So I wanted something to do and wrote a Sudoku solver; I’ve never liked (or even done) Sudoku but ever since Nigel Ross told me of his travails of solving it in Prolog* I’ve wanted to have a go.
So I went for a nice long walk, worked out the algorithm (approximately), worked out the data structures in my head, came home, roughed it out in Python, got it working, and fed a newspaper puzzle into it.
Aaaaaaannnndd… and it never got past the loader. This is because I’d written the damn thing properly:
- start with a blank grid where every cell (range 0..80 inclusive) can contain any possibility in the range 1..9
- load the puzzle by setting specific cells to be specific numbers
- each time you set a cell to value N, elide possibility N from the possibilities of all other companion cells in the relevant row, column, and 3×3 square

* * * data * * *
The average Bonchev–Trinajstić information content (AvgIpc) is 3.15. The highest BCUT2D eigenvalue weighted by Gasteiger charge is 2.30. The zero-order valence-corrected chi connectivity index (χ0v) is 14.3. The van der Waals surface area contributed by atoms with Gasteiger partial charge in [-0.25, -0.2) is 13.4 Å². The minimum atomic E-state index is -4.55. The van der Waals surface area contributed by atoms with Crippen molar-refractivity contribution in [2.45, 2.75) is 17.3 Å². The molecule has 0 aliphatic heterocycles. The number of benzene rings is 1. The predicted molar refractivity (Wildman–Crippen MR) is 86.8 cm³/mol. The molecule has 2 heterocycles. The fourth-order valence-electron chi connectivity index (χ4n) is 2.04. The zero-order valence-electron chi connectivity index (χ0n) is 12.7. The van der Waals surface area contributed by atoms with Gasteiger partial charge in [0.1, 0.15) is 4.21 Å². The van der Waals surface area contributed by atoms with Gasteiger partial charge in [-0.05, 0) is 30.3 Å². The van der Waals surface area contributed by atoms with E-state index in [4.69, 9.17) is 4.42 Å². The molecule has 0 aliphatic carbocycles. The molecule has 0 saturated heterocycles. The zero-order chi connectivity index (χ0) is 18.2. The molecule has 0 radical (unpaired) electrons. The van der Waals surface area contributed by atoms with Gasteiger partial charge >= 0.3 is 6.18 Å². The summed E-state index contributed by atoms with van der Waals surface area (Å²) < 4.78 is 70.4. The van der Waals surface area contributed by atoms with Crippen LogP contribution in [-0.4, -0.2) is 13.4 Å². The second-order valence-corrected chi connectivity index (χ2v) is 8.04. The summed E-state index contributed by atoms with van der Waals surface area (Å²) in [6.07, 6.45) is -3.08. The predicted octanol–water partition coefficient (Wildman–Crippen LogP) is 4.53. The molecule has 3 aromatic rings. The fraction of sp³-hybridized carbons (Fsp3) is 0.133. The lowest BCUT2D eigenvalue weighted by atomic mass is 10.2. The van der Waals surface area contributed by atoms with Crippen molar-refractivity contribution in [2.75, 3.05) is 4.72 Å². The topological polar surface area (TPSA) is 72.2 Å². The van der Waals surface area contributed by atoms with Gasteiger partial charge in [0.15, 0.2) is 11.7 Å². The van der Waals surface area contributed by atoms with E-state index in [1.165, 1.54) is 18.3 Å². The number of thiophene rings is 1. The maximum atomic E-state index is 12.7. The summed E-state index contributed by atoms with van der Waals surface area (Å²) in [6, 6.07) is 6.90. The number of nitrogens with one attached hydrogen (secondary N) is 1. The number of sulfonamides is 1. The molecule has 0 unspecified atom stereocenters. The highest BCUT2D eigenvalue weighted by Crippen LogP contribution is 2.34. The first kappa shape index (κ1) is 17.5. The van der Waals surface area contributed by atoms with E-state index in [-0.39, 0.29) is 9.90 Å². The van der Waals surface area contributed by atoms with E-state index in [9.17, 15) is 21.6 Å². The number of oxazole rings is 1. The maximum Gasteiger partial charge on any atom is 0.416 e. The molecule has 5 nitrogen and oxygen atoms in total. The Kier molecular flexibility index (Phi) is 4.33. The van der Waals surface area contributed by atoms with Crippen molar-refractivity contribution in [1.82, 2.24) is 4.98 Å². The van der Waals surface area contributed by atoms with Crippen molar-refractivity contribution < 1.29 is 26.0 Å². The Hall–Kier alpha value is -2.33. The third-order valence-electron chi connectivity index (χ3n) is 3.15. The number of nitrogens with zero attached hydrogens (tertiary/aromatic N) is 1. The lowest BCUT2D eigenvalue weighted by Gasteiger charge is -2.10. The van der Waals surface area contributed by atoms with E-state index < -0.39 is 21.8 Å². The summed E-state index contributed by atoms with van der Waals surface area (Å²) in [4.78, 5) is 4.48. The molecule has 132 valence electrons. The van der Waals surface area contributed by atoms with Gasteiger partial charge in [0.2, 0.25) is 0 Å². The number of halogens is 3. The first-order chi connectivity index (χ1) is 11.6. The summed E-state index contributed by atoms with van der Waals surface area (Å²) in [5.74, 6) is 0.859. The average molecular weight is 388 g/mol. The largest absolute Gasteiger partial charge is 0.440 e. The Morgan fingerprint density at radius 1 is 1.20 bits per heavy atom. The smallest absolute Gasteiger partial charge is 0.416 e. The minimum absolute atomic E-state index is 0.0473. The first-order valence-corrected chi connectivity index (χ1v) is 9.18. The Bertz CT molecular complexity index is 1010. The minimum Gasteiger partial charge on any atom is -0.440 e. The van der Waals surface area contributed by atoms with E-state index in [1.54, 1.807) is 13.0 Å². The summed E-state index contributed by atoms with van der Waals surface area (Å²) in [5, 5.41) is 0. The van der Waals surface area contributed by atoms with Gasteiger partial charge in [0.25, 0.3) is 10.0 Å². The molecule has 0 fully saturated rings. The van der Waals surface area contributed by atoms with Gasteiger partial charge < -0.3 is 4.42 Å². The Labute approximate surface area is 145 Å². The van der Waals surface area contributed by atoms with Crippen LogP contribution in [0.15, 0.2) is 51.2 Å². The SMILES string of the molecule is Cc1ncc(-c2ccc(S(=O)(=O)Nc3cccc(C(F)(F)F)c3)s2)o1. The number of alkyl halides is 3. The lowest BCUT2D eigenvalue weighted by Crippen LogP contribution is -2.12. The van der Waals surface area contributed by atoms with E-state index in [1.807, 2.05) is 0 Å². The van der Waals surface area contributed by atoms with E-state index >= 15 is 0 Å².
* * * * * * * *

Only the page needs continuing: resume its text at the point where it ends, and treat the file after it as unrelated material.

- if the elision reduces a companion cell to a single possibility then (v. important) recursively elide that from all of its companion cells
- the grid is now stable but may still contain cells that have multiple possibilities
- iterate through the cells with the fewest remaining possibilities; for each one, clone the grid and use use the clone to test each possibility in turn (by recursing step 3)
- when no cell contains more than one possibility, the puzzle is solved.
…except the newspaper sudokus which I’d decided to use as test vectors never made it past step 5; the puzzles were so data-rich that they were solved by the loading process without even using the clone-and-recurse search mechanism.
Most disappointing. Most disappointed in mankind. I had to delete bits of data from the ‘newspaper-grade’ puzzles to get the engine to start hunting.
The interesting thing is that for an experiment I’ve now added two extra constraints – that numbers on the diagonals be unique – and the result seems to be pathological. The puzzles go from instant solution to indefinitely chugging. Hmmm…
* and of wanting to wire it to an OCR system to save typing-in the puzzles; Nigel is an über-geek